Just how good is England's bowling attack?

As I write this, Kevin Pietersen is smashing the Sri Lankan bowling to all parts, building on a typically solid platform established by Alastair Cook and Jonathan Trott. Depressingly, considering the winter endured by England’s top order, they all made it look frustratingly easy. Perhaps even more depressingly, if England win the Test, as they really should, Pietersen’s return to spectacular form will overshadow another superhuman effort from England’s bowling attack, who managed to limit the Sri Lankans to 275 in their first innings on a slow, unhelpful pitch.

It has become clear, over England’s disastrous winter of Test cricket, that it is this bowling attack which has been responsible for England's recent dominance in the longer form of the game. The likes of James Anderson and Stuart Broad have consistently been carving out chances for England to win games that the top-order batsmen have been determinedly throwing away, bowling with tremendous courage and skill in unfamiliar and generally unhelpful conditions.

This shouldn’t come as a surprise; throughout the past 18 months, England’s attack has been quietly excelling, with the batting line up greedily cashing in on the bowlers’ efforts. Consider last winter’s crushing Ashes victory, where Alastair Cook grabbed the headlines with (an admittedly astounding) 766 runs. Yet the exploits of Cook and the other free scoring batsmen were performed on superb pitches, against an at best mediocre Australian attack; on these same pitches, the England’s bowlers dismissed Australia for under 300 in the first innings of four of the five Tests, including skittling their opponents for just 98 on a dramatic first day in Melbourne. It was a similar story against India in the summer; the tourists were dreadful in all departments, but their bowling was particularly abject, allowing the English top order to gleefully rack up huge scores. Again, the bowlers had a more difficult task, yet successfully dominated the much vaunted Indian batting line up, with Broad in particularly inspired form. It should therefore not necessarily come as a surprise that England’s batsmen have failed so terribly in the subcontinent; it is the first time in countless series that they have really been tested.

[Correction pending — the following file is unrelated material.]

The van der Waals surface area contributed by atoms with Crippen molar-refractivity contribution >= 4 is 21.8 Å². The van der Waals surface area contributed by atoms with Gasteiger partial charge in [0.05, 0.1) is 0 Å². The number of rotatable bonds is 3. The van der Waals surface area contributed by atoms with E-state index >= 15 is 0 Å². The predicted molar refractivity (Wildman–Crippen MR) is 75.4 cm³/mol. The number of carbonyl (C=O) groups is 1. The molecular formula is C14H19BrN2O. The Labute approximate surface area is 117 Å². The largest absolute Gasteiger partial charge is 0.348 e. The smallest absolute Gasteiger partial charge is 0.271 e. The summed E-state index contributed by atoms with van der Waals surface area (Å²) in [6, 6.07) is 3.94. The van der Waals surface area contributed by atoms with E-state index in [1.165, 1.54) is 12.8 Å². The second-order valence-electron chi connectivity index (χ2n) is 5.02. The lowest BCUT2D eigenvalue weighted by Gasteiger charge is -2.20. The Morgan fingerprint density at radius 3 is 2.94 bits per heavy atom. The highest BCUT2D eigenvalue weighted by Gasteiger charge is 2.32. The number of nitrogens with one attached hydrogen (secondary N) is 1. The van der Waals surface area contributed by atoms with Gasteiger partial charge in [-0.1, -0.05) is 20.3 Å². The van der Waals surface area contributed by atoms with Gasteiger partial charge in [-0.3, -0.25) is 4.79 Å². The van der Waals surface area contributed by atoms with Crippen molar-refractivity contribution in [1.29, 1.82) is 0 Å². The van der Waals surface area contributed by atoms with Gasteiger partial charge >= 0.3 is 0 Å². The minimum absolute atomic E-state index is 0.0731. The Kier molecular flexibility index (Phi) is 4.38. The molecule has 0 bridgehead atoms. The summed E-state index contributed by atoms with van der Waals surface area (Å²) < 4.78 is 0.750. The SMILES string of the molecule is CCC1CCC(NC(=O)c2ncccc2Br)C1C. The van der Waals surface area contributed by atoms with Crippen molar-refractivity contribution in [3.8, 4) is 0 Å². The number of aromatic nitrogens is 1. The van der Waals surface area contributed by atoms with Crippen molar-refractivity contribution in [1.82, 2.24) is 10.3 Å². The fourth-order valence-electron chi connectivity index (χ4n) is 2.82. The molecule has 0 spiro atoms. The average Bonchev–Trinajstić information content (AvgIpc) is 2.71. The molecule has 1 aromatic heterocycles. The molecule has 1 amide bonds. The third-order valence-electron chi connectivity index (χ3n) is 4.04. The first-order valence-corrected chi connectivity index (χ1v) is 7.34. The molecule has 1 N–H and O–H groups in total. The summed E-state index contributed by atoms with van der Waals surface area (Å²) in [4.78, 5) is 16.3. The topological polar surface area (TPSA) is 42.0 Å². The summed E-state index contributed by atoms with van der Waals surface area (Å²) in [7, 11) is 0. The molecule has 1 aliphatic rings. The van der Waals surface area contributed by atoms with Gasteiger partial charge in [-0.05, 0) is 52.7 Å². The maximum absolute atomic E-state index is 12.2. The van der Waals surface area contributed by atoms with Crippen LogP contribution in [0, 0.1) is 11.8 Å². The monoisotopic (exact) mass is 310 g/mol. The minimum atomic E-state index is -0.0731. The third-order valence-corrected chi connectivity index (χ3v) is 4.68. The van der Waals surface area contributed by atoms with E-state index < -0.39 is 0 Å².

The bowlers’ performances this winter, however, have strengthened further their claim to be the best Test attack in the world, with the only realistic competition coming from South Africa, who tour England this summer. In Dale Steyn, they have the only fast bowler who can convincingly challenge James Anderson’s status as the best quick in the world, whilst Morne Morkel is a similar bowler to Stuart Broad, and is similarly effective when on form. Vernon Philander is to some extent an unknown quantity, yet should prosper in English conditions; however, there is no indication that he is any more talented than Tim Bresnan, and he is certainly less so than the ever improving Steven Finn, who in the probable absence of Chris Tremlett should become a fixture in the Test side this year. In Imran Tahir, South Africa finally have a Test-quality spin bowler, for so long the only weakness in their attack. However, despite some doubts over his winter form, Graeme Swann remains with Saeed Ajmal the best spin bowler in world cricket, whilst Monty Panesar’s resurgence has highlighted England’s depth in the spin department.

England can therefore say with some confidence that they possess the best attack in world cricket. However, the current crop probably doesn’t represent the best English attack of the past decade, a label which must surely be attributed to the inspired 2005 Ashes winning side. In Andrew Flintoff, Matthew Hoggard, Steve Harmison and the brilliant Simon Jones, the England seam attack of that summer ranks amongst the greatest of all time, and more than made up for the handicap of having the committed, but very limited Ashley Giles as the frontline spinner. Flintoff and Jones were at the very peak of their form, and the series represented the undoubted high point of their Test careers; Jones, who was for a brief period during that series probably the best fast bowler in world cricket, would never again play for England after limping out of the 4th Test at Trent Bridge.

The 2005 attack was a freakish one-off, and was quickly dissolved in a frustrating blur of injuries and poor form. The strength of today’s attack is in their consistency and their depth; whenever the likes of Stuart Broad or Chris Tremlett are injured, Tim Bresnan or Steven Finn can take their place. It was the bowlers who cemented England’s status as the top Test side in the world, and it is on them that England’s shaky batting line up must rely in order to maintain their precarious position.

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